Anyone who remains blissfully unaware of what passes in Britain for debate about Iran might like to listen here to Wednesday evening’s edition of BBC Radio Four’s The Moral Maze, on which I am a regular panellist.
The show – whose somewhat misunderstood purpose is not so much to discuss an issue in the round as test individual arguments to destruction – featured two particularly illuminating contributions by Professor Michael Clarke, Director-General of the prestigious Royal United Services Institute, and Dr David Rodin, Senior Research Fellow at the Oxford Institute for Ethics, Law and Armed Conflict, University of Oxford.
Prof Clarke, who by virtue of his position is one of Britain’s top military analysts, blithely asserted that Iran would not pass the nuclear threshold for another three to four years. On what evidential basis does he put this point so much further down the line than US or Israeli estimates? And anyway, the real point about the dilemma of whether or when to attack Iran is surely not when it might go nuclear, but at what point it becomes impossible to stop it from going nuclear.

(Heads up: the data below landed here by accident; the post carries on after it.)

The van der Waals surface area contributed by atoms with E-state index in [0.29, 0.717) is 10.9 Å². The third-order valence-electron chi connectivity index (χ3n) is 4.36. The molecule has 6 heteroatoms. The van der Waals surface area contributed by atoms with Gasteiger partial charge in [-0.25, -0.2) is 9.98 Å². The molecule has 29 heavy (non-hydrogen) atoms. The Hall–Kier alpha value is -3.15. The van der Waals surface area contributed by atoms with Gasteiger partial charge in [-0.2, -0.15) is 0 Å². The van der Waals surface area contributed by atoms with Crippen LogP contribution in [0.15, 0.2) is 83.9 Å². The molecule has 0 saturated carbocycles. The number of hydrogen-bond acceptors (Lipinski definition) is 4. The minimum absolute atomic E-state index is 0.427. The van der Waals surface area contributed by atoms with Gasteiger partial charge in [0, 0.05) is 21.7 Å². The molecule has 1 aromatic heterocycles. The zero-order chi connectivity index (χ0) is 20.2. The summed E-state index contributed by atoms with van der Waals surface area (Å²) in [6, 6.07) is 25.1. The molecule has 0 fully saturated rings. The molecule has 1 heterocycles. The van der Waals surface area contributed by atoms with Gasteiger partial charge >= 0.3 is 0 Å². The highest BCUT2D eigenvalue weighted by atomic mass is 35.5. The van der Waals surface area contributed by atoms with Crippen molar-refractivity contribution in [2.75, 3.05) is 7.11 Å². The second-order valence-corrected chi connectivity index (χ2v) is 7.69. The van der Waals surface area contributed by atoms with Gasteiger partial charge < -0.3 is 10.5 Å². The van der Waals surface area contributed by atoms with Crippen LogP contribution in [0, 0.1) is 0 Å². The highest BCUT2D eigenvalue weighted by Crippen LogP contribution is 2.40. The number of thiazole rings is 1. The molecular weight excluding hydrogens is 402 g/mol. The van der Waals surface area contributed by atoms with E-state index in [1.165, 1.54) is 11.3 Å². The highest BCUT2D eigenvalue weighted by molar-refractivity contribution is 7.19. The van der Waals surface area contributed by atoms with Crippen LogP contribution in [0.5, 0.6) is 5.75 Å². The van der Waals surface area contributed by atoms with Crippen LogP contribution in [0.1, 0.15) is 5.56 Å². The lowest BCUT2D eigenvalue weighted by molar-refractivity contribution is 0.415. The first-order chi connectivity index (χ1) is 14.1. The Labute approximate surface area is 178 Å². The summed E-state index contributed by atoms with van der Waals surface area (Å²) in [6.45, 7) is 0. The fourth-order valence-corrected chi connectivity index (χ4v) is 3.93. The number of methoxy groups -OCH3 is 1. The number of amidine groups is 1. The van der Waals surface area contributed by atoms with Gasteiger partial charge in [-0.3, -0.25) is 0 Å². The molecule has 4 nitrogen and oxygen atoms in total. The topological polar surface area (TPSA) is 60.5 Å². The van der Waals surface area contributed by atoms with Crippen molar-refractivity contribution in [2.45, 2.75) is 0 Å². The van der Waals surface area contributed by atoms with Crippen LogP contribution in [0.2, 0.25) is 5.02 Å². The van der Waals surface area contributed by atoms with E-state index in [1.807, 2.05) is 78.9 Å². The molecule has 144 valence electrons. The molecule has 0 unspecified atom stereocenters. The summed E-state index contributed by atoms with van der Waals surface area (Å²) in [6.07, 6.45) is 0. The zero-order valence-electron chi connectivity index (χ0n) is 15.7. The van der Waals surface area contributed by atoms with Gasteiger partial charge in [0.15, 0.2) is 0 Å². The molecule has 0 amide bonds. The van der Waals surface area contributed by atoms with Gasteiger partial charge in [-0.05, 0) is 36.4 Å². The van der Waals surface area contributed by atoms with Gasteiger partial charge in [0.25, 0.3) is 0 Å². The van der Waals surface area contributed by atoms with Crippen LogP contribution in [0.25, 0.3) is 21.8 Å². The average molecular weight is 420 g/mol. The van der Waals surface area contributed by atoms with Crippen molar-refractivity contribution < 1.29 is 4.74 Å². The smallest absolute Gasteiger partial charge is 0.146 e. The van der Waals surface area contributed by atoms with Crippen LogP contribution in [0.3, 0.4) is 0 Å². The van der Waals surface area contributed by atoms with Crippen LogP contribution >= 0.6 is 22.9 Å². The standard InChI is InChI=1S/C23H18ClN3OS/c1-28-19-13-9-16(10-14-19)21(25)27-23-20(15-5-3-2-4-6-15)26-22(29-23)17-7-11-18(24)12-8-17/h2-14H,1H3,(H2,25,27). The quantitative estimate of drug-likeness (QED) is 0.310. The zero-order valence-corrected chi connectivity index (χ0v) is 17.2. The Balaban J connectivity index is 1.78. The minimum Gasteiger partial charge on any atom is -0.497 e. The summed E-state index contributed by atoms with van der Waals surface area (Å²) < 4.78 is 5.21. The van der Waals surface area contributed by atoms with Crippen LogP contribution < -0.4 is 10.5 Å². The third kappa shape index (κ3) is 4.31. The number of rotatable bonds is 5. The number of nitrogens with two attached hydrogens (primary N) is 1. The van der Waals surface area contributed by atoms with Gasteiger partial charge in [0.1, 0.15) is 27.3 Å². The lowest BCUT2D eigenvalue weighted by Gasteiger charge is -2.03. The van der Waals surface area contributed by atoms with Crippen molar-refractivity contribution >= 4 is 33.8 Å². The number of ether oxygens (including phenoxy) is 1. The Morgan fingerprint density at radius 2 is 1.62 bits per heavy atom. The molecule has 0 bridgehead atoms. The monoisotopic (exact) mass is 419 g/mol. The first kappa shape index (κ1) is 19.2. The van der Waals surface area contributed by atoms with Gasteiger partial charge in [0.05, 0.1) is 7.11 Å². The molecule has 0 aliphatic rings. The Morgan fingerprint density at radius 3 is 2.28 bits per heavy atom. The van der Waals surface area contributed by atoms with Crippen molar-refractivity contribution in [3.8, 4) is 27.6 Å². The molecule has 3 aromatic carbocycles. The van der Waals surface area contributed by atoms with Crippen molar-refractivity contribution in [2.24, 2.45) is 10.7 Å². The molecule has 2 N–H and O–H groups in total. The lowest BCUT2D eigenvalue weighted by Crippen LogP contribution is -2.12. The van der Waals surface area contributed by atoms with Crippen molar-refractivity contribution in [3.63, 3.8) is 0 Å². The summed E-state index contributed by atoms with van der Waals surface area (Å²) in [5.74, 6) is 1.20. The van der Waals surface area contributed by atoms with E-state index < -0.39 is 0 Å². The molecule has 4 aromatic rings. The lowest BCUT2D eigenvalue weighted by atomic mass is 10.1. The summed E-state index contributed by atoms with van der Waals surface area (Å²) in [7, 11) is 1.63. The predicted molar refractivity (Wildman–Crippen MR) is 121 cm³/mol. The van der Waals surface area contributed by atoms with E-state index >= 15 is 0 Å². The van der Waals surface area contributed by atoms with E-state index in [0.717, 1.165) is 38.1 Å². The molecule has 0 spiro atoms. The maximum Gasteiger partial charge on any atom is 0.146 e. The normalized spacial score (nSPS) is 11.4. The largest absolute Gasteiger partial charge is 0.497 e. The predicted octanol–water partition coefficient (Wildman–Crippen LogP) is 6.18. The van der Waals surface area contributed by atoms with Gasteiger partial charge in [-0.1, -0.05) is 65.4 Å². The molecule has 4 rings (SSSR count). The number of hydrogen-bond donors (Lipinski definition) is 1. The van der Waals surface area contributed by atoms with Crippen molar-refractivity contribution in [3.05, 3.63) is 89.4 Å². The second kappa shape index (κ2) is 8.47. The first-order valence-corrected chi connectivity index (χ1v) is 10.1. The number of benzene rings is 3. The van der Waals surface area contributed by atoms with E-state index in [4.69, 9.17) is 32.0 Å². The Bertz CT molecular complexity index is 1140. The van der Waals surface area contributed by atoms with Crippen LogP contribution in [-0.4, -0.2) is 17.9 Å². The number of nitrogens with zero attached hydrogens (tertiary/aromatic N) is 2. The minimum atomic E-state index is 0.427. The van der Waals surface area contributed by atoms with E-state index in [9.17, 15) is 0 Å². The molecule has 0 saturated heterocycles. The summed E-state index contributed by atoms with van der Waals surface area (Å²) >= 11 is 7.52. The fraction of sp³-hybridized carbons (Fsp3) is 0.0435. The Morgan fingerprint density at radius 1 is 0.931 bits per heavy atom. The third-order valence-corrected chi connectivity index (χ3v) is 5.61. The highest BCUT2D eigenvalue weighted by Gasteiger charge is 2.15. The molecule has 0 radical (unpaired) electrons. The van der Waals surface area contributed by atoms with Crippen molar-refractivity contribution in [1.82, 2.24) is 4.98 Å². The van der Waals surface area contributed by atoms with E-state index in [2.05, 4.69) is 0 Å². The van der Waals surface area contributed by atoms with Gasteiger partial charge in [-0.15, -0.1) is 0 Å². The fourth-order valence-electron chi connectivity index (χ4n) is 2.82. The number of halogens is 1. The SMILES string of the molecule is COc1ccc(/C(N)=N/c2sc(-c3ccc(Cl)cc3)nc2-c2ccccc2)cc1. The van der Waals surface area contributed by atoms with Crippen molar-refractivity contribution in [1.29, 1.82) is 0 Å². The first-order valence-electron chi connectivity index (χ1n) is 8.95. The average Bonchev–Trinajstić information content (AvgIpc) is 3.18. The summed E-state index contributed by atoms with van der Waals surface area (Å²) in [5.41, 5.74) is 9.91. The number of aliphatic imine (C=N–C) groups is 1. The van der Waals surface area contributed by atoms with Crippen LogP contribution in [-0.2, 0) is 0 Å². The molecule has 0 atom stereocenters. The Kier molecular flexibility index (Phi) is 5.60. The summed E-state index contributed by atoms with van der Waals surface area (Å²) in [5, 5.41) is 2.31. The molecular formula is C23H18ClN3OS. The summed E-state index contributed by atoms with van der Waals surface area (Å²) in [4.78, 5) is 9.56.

Not only don’t we fight fair, but neither does the Iranian government!
The Iranians are claiming that the CIA and British intelligence” did it, instead of our guys! According to Russia Today:
Iran ‘has evidence’ CIA masterminded nuke scientist murder
“Iran has sent two “letters of condemnation” in the wake of Wednesday’s killing of yet another Iranian nuclear scientist. Tehran is demanding a response from Washington and London for the attack, which was “guided” by the CIA and “assisted” by MI6.
We have reliable documents and evidence that this terrorist act was planned, guided and supported by the CIA,” the Iranian foreign ministry said in a rare letter handed to the Swiss ambassador in Tehran, according to state television.
Iranian scientist involved in nuclear program killed in Tehran bomb attack